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It's never too early to think about the upcoming winter season and the potential snowstorms ahead.
If you live in a cold weather region, now is the time to plan ahead and have snow guards retrofitted to your synthetic shake or composite slate roof. Not sure which snow guards to request? Oftentimes it depends on how much snow you receive in your specific geographic area … and we can help. Here's a "Snow Guards 101" of different styles from the experts at DaVinci Roofscapes.
Snow Guards – Individual "guards" that are from one to four inches tall are securely placed in alternate positions on the roof around the home perimeter. They look like small triangles and stick up a few inches from the roof surface. The guards work best for small to medium sized amounts of snowfall, as they hold back snow while allowing it to melt and break as it comes off the roof.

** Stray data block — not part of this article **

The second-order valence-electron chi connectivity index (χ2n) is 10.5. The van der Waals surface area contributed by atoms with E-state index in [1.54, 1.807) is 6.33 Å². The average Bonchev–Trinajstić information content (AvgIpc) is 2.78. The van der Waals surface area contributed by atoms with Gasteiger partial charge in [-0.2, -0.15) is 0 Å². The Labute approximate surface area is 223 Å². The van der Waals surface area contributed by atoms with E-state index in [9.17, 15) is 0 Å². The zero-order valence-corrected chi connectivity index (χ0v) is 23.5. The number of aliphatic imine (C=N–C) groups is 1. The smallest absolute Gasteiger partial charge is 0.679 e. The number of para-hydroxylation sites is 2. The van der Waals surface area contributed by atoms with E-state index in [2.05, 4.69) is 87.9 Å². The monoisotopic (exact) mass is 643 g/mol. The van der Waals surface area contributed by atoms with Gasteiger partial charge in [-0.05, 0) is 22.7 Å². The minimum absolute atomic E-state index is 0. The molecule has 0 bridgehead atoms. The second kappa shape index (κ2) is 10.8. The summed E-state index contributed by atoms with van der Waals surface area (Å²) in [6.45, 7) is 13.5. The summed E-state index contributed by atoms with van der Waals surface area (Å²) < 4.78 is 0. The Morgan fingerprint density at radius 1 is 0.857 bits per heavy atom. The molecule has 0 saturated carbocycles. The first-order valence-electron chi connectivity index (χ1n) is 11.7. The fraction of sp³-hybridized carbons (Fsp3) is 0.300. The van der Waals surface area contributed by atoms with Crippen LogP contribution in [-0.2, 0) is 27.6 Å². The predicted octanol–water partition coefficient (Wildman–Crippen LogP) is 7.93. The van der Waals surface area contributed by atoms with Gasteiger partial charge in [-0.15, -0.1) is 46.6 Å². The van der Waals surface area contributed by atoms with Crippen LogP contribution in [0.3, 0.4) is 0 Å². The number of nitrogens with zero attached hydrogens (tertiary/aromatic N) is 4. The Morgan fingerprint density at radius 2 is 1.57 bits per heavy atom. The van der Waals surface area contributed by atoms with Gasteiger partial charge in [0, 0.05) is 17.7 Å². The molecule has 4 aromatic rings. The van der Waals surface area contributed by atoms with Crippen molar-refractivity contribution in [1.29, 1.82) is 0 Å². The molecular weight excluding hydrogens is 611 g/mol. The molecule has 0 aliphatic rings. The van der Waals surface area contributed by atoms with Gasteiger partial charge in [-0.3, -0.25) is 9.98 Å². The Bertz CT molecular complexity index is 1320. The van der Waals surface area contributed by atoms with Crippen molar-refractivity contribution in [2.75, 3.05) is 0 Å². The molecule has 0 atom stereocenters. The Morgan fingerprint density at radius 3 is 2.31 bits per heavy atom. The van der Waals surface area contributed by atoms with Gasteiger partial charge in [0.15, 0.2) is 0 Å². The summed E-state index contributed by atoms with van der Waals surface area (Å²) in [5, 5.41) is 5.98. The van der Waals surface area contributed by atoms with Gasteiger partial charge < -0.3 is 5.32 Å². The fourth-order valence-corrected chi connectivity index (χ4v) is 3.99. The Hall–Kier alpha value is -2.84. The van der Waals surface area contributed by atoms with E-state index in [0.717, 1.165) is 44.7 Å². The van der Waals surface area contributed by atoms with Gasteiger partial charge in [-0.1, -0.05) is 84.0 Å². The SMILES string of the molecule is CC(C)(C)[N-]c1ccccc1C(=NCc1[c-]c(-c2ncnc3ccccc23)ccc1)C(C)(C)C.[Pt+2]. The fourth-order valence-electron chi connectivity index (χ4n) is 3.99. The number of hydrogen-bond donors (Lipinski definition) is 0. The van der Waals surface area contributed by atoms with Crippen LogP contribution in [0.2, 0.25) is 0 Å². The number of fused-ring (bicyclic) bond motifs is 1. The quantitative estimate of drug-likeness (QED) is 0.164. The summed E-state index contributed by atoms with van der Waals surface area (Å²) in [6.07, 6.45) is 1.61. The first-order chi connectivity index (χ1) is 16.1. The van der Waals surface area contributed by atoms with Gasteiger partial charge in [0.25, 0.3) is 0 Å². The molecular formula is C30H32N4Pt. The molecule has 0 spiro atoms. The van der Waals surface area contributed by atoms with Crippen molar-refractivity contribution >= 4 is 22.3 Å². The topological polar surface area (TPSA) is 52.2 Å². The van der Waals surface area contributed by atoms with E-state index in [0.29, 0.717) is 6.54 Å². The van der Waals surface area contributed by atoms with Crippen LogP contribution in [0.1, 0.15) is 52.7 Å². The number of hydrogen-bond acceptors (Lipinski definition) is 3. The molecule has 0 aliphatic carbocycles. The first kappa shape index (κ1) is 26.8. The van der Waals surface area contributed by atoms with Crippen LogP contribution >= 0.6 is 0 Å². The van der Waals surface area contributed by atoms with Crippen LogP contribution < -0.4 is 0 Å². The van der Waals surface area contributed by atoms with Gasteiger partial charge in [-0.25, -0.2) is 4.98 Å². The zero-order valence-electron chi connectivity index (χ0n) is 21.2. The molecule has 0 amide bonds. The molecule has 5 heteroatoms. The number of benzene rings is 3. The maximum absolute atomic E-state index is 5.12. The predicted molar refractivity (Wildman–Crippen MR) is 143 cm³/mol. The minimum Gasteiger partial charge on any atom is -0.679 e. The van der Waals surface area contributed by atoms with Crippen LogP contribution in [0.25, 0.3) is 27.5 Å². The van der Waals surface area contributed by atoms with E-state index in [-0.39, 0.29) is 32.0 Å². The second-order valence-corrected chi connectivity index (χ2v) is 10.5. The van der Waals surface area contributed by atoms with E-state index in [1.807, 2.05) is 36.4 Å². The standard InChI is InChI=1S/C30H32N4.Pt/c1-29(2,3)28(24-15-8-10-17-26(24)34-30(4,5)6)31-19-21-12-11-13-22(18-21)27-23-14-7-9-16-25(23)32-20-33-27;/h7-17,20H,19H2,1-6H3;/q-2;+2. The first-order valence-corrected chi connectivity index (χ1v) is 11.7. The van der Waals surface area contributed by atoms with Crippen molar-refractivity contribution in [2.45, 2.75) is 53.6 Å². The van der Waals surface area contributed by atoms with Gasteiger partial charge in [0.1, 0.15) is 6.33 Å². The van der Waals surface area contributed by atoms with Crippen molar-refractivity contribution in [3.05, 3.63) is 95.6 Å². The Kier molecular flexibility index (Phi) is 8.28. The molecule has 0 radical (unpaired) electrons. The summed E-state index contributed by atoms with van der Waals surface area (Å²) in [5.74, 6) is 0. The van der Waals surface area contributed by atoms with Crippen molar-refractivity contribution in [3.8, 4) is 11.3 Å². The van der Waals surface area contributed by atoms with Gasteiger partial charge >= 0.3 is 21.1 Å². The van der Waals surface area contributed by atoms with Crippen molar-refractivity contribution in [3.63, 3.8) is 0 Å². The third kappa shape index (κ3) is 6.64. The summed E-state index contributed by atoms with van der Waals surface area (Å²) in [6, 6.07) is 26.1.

Snow Fences – Usually placed horizontally along the gutter line of the house, snow fences are more "visually impactful" on a home than snow guards. Because of their height (sometimes more than a foot tall) they can hold multiple layers of snow better than snow guards, so they're ideal if you live in a heavy snow zone. Their height is the advantage here, allowing large quantities of snow to be "held back" and melt slowly.
Heating Coils – This alternative (which can also include heat tape, self-regulating heat cables and other heating cables) is used in areas to prevent ice damming, but does not hold snow on the roof. It's often used in conjunction with snow guards or another snow retention system. For these, basically you're using electricity to melt ice and snow from the roof, so this is considered a good alternative for especially frigid areas of the country.
For more information on snow guard options used in conjunction with polymer roofing products, see Q & A Guide to Snow Guards and Slip, Sliding Away… Might Need Snow Guards.
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